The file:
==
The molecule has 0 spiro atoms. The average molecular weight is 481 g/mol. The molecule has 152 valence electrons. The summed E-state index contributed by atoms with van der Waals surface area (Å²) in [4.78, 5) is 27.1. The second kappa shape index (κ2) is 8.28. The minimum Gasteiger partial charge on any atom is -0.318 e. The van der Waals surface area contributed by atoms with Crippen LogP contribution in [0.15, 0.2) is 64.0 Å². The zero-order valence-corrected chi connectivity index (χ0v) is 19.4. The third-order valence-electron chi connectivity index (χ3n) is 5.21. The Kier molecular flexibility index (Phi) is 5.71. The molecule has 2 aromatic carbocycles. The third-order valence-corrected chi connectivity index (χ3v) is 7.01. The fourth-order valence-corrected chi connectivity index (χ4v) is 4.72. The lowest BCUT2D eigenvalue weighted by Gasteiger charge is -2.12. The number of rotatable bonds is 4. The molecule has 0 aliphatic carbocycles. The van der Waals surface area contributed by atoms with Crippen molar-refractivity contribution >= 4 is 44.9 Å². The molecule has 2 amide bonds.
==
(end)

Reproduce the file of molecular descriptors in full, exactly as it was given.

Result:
The molecule has 0 spiro atoms. The average molecular weight is 481 g/mol. The molecule has 152 valence electrons. The summed E-state index contributed by atoms with van der Waals surface area (Å²) in [4.78, 5) is 27.1. The second kappa shape index (κ2) is 8.28. The minimum Gasteiger partial charge on any atom is -0.318 e. The van der Waals surface area contributed by atoms with Crippen LogP contribution in [0.15, 0.2) is 64.0 Å². The zero-order valence-corrected chi connectivity index (χ0v) is 19.4. The third-order valence-electron chi connectivity index (χ3n) is 5.21. The Kier molecular flexibility index (Phi) is 5.71. The molecule has 2 aromatic carbocycles. The third-order valence-corrected chi connectivity index (χ3v) is 7.01. The fourth-order valence-corrected chi connectivity index (χ4v) is 4.72. The lowest BCUT2D eigenvalue weighted by Gasteiger charge is -2.12. The number of rotatable bonds is 4. The molecule has 0 aliphatic carbocycles. The van der Waals surface area contributed by atoms with Crippen molar-refractivity contribution >= 4 is 44.9 Å². The molecule has 2 amide bonds.